Let all the race of Laius ride the winds                                     
970      [690]
down waves of Cocytus. That is their lot,
since Phoebus hates them so.*

 But this desire
which gnaws at you and drives you on to kill,
to slaughter other men unlawfully—
that urge yields bitter fruit.

             Yes, that is true.
My loving father made a dreadful curse
and on my dry,
 unweeping eyes his words,
those fatal words, still sit and say to me:
‘Win something for yourself before you die.’*

But do not let yourself be driven to it.
If you preserve your life by acting well,
no one will call you coward. And surely
that dark avenging Fury with her aegis
will quit your house as soon as gods receive
a sacrificial gift from your own hands?*

The gods abandoned us some time ago.
But they respect one gift we offer them—
the grace we manifest in dying. Why then
should I avert my own destructive fate?

Right now your fate is standing close to you,
but that demon spirit, still boiling hot,
perhaps will alter what it now desires
and come on gentler winds.

 Yes, those curses
Oedipus pronounced have made it seethe.
Those phantom visions I saw in my sleep
dividing up my father’s property
were all too real!*

 You should attend to us,
although you hate to hear what women say.

Propose some action that is possible—
and keep it brief.

 Do not go in person,                                                   1000
not on that journey to the seventh gate.

My resolve to go there has been sharpened.
You will not blunt its edge by what you say.

But victories are honoured by the gods,
even those men win without the glory.

A fighting man cannot accept those words.

What you are seeking is to harvest fruit
by slaughtering your own blood brother.

But no one has the power to run away
from evils which the gods themselves present.

[Exit Eteocles]

The goddess who destroys entire homes
makes me shake with fear, for this divinity,
unlike other gods, always speaks the truth
in prophecies of evils yet to come.

That Fury summoned by his father’s prayer
will now fulfil those curses earlier
which Oedipus in his mad fit pronounced.
This child-destroying quarrel drives her on.

A stranger now divides their legacy.    
A foreign, savage-minded, iron sword                                      
forged by the
 Chalybes in Scythia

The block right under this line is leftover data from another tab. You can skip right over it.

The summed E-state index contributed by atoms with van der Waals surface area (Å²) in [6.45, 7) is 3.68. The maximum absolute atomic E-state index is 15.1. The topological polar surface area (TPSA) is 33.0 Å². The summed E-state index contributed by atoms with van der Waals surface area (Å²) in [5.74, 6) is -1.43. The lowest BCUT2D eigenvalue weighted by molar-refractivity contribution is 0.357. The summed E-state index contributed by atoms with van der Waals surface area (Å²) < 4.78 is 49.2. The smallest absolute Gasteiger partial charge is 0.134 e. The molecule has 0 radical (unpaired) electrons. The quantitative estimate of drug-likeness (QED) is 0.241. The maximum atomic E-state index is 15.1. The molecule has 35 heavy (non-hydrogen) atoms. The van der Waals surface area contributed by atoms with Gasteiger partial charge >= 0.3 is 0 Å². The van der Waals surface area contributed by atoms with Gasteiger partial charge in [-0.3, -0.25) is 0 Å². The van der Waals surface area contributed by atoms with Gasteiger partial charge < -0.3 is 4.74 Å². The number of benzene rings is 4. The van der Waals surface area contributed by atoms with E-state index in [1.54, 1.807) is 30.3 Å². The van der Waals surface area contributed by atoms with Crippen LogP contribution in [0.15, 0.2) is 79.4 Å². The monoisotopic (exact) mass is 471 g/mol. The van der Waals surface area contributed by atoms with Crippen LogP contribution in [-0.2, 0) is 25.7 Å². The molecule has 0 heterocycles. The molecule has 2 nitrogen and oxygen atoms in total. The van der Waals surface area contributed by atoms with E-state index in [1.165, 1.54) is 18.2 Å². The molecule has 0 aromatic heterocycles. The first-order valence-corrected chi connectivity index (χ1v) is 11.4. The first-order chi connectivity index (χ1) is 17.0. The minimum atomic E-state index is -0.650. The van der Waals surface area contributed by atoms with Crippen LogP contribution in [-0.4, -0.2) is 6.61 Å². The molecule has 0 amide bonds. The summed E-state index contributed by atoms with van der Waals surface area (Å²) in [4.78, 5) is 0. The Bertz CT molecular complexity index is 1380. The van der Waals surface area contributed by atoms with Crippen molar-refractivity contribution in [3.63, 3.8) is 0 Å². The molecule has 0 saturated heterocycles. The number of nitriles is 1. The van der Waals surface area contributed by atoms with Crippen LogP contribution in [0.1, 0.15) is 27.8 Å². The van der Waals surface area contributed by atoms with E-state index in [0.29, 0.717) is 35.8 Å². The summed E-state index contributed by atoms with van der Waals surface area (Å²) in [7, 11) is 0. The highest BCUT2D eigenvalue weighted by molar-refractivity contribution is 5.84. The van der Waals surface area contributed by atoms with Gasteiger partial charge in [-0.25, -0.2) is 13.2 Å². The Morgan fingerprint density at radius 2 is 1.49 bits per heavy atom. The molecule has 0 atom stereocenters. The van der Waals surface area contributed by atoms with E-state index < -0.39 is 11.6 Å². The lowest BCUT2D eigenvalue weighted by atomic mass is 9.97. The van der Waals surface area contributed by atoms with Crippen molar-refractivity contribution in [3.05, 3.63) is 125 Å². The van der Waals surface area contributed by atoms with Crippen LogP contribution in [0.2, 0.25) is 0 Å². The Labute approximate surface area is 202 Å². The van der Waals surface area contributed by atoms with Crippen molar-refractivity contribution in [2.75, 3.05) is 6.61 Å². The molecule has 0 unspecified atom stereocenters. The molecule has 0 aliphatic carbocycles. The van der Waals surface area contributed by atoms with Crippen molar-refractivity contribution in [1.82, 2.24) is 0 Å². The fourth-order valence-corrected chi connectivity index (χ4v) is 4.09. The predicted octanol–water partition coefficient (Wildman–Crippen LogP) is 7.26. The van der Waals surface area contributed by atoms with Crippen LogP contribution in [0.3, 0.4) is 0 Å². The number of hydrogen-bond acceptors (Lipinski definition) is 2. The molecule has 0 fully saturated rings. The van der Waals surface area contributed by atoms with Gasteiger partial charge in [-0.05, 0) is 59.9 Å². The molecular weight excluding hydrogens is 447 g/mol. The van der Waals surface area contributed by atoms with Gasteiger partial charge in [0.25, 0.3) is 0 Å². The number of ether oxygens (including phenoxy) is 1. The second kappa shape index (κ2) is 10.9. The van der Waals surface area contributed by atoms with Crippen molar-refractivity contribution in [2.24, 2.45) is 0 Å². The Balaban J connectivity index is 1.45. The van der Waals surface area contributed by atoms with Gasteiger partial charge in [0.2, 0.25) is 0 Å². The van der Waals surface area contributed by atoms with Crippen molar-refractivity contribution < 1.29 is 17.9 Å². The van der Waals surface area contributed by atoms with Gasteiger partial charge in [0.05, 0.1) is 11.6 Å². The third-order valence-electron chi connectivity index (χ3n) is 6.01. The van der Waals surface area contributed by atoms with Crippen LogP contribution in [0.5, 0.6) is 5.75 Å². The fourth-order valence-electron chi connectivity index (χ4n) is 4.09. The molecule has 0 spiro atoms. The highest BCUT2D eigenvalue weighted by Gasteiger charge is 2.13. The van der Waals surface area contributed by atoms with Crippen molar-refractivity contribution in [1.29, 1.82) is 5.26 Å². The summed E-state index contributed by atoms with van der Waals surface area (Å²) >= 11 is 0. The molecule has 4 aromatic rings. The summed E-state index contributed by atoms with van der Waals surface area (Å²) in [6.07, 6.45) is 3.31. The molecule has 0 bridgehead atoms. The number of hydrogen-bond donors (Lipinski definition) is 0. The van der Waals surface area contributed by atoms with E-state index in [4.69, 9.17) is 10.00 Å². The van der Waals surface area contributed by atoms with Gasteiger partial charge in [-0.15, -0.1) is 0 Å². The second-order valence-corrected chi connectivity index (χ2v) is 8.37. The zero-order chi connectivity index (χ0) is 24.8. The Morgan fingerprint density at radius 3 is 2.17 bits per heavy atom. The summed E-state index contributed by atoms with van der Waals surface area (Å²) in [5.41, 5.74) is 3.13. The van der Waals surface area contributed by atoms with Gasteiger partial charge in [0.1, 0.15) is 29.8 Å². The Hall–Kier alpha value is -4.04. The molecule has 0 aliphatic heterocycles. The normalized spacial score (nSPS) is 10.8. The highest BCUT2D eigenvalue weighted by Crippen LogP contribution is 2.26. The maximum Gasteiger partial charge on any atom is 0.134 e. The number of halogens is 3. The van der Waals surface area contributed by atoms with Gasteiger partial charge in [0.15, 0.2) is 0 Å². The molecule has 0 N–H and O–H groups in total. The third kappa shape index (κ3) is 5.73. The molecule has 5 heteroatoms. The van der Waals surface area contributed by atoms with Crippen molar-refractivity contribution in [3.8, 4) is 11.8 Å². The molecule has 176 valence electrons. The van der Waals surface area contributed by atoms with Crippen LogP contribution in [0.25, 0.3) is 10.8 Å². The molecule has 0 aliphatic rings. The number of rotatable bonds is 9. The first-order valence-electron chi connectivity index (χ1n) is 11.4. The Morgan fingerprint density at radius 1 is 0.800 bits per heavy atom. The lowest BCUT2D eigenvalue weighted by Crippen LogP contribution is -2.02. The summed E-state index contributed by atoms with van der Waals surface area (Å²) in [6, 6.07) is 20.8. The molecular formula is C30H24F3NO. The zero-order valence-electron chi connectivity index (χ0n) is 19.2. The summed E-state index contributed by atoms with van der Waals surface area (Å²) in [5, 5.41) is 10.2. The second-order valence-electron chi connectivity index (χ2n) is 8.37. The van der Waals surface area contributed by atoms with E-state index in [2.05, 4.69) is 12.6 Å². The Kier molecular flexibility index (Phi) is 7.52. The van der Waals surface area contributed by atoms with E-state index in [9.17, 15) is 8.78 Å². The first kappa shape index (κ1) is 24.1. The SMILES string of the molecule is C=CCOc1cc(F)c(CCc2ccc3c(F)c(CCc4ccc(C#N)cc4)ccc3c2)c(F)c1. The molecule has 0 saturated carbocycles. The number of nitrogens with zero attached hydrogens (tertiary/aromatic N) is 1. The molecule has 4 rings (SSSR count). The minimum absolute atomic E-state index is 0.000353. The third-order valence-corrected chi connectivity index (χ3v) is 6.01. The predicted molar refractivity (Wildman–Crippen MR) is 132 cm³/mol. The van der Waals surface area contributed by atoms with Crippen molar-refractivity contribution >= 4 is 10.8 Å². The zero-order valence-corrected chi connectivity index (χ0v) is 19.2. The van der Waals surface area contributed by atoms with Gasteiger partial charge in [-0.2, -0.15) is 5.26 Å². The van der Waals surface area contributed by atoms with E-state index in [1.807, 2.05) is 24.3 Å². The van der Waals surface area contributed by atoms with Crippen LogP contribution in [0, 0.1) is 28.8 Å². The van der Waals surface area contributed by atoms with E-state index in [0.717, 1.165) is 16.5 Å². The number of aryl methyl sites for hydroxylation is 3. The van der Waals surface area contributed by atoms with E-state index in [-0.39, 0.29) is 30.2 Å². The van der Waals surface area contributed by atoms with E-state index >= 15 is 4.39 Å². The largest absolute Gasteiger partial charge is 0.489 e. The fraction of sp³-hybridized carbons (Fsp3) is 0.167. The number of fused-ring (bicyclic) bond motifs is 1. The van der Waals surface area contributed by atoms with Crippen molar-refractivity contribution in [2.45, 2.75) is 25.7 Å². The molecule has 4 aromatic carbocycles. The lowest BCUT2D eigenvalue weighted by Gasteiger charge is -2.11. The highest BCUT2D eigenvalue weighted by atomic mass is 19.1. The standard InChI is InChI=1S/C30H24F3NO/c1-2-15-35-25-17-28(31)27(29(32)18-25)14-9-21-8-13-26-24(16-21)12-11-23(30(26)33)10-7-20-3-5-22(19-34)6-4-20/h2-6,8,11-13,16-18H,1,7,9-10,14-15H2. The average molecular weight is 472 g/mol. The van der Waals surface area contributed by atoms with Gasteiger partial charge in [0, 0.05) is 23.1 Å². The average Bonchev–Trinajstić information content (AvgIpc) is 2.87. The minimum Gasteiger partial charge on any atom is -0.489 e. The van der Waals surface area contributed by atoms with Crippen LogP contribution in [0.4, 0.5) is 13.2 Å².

is carving out grim parts of their estate,
assigning land to them where they may dwell,   
as much as they will need when they are dead
and have no share at all in these wide plains.*

But when they both are gone, two brothers slain
by one another, and dusty earth has drunk
the dark streams of their crimson blood, who then
can offer absolution, cleanse their guilt?

O this house, whose latest evil deeds                                         1030     [740]
now mingle with those crimes from long ago!

That ancient wrong, so swift in its revenge
and lasting now three generations long—
I mean when Laius, against Apollo’s will
thrice uttered at the centre of the earth
when in his
 Pythian oracle he said
the king would save his city if he died
without producing children, nonetheless . . .

. . . overpowered by folly in his love                                                                                  [750]
created his own fate, his son Oedipus,
who killed his father and then lived on
to plant his seeds of blood in sacred soil
where he was born, in his own mother’s womb.
For madness held that couple in its grip.

A sea of evil drives its surge ahead.
When one wave falls, another rises up,
its triple-crested water crashing down
around the city’s stern. And the defence
which stands between us and the sea is thin,
no wider than a wall. I am afraid                                              
the city and its kings will be destroyed.

When the moment comes for ancient curses
to be fulfilled, they bring a heavy freight,
for deadly threats do not just disappear.
The wealth of enterprising merchant men,
once grown too gross, must be hurled overboard
and cast out from the ship into the sea.

What man has ever been admired so much
by gods, by citizens who share our feasts,
or by our people’s densely packed assemblies                          
as Oedipus was when he was honoured
that day he rid the city of the Sphinx,
the deadly beast who snatched our men away?

But when his better judgment realized
the wretchedness of his ill-fated marriage,
the overwhelming pain drove his heart mad,
and he then carried out a double evil.
With the very hand that killed his father
he stabbed out both his eyes, dearer to him
than his own children . . .

                                            . . . and he cried out                       1070
against the
 sons he fathered, assailing them
with wild and vengeful words. Alas, those curses
from his bitter tongue, which swore that one day
both of them, with swords in hand, would slice up
his possessions!*
 And now my fear is this—                                                              [790]
that Fury rushes here to see the curse fulfilled.

[The MESSENGER enters]

You there! Young girls, nurtured by your mothers,
take heart! Our city state has just been freed
from slavery’s yoke! And all those boasting words
from mighty warriors have now collapsed.
Our ship is sailing on with sunny skies.
Though it was hit by many stormy waves,
our town 
 took on no water. City walls
are standing firm, and we have reinforced
the gates with leading front-line warriors,
who kept us safe by fighting hand to hand.
We have, in general, had good success
at six of our city gates, but lord Apollo,
god of the seventh day, chose for himself
the seventh gate, and so he has fulfilled                                   
upon the family of Oedipus
the foolishness of Laius long ago.*

What strange new things are going on
which now affect the city?

 Our town is safe.
But those two kings with common blood . . .

 Those kings?
What are you saying? These words of yours
drive me insane with fear!

 Calm down and listen.
The sons of Oedipus . . .

 Alas, the sorrow!
I sense disaster coming!